When electricity came to homes, the expectations on women’s work were increased. The idea was that these devices saved women time and energy, so they would be able to do more things more thoroughly while taking much of the burden off of them. However, this is not how it actually happened. Men stopped assisting women with the heavy labor because it was no longer required. Additionally, women were more dependent on men to buy these new fancy electric gadgets and to pay the electricity bill.
In both the Nye and Purcell reading, we got a sense of just how far removed – and cleanly divided – the spheres of living and the family’s dynamics had become. With the spread of electricity into more and more homes, previously two-person tasks like laundry or food preparation were simplified. With artifacts like the washing machine, women were able to complete a task in the household by themselves. However, even though these were supposed to be “time-saving” devices, as we saw in class, this only created more work for women as families were able to buy more clothes. In addition, the invention of “easy to use” electric cooking and cleaning devices made it seem as if women were expected to do *everything* in the course of one day, with no complaint. Meanwhile, their husbands were no longer required to help with the chores, and were free to pursue their own leisure outside of work.
It’s ironic that the industry that created this extra stress on women was also the one to claim they could relieve the “hysteria.” Women who were bored or otherwise unhappy with their lives were seen as hysterical or mentally ill, and electric vibrators were bought to “cure” and relax the women. This, of course, was before people understood how female sexuality worked.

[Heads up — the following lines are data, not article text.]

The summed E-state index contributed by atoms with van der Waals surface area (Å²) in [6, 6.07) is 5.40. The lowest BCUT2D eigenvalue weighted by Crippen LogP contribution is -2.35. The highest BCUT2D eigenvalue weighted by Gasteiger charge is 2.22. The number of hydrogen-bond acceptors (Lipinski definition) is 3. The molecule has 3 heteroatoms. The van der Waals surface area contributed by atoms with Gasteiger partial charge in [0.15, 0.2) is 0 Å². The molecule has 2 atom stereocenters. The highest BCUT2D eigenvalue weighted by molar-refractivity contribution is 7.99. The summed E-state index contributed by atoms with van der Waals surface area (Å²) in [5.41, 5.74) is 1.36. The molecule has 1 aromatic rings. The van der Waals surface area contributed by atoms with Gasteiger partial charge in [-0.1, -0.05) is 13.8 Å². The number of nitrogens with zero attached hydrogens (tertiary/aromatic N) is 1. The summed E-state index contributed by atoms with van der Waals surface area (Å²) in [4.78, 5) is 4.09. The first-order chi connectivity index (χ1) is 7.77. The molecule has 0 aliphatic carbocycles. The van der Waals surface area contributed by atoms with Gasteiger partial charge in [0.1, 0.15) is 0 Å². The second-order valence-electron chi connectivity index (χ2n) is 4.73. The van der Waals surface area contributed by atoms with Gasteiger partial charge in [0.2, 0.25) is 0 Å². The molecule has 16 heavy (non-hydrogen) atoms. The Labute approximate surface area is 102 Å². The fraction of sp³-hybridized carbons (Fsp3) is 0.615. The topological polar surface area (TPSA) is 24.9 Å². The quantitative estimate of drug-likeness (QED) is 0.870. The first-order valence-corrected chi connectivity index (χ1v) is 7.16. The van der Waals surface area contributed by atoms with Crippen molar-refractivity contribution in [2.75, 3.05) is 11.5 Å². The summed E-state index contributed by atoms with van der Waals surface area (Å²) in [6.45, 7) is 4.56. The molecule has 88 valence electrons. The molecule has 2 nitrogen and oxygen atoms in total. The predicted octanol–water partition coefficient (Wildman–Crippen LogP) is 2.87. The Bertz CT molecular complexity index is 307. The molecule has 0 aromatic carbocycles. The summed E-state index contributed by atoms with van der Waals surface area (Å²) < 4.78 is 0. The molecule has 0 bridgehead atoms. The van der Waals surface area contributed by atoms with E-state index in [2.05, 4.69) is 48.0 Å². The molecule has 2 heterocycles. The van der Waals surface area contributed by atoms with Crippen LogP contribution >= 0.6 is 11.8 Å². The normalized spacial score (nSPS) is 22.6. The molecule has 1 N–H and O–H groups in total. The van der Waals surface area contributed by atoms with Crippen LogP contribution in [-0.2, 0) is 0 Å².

We are learning a lot this week about things that are being created to make the women’s job around the house easier and take less time, but because they are becoming easier, then they can spend more time doing other things. The reading is talking about electricity and how when that was created, it was supposed to cut women’s time working down but it just made them have the ability to have more jobs. The washing machine, electricity that made cooking devices much easier to use and they were starting to be put in all types of homes, made it so that women could do everything, eliminating the man’s job completely. One interesting point that was made was- the expectation of women’s work increased.
I really enjoyed the Nye reading this week. I found that it interesting to read the ways in which electrifying the home changed the decor of the home. I recently went on a tour of the Kennmore plantation and the guide gave a lot of background information as to why the house was laid out the way it was. I found it interesting that it was electricity that allowed for the front parlor to be taken out and a short doorway to be put in. The door way use to be used as a sitting room because it allowed air to come in as well as sunlight. With electricity you can have better air systems put in and light bulbs can illuminate places better. We also went over the color scheme of the house. Dark green wallpaper was reserved for wealthy classes because it had copper in it. In addition wall paper without designs were used to show that the walls were made well and didn’t have many cracks and weren’t dirty. I thought it was interesting how the reading talked about the ways in which gas light would make the walls, ceilings, and curtains dirty. I also found it fascinating that electricity allowed for more options when it came to the arrangement of furniture in ones house. I was a bit confused about the way rooms worked. I understand that before about 1910 people in the house shared rooms for sleeping and everything and there were more rooms that had a single purpose but I didn’t understand how allowing for individuals to have their own bedroom but taking away the single purpose room would have taken away privacy. Wouldn’t it have allowed for the same amount, just in a different location?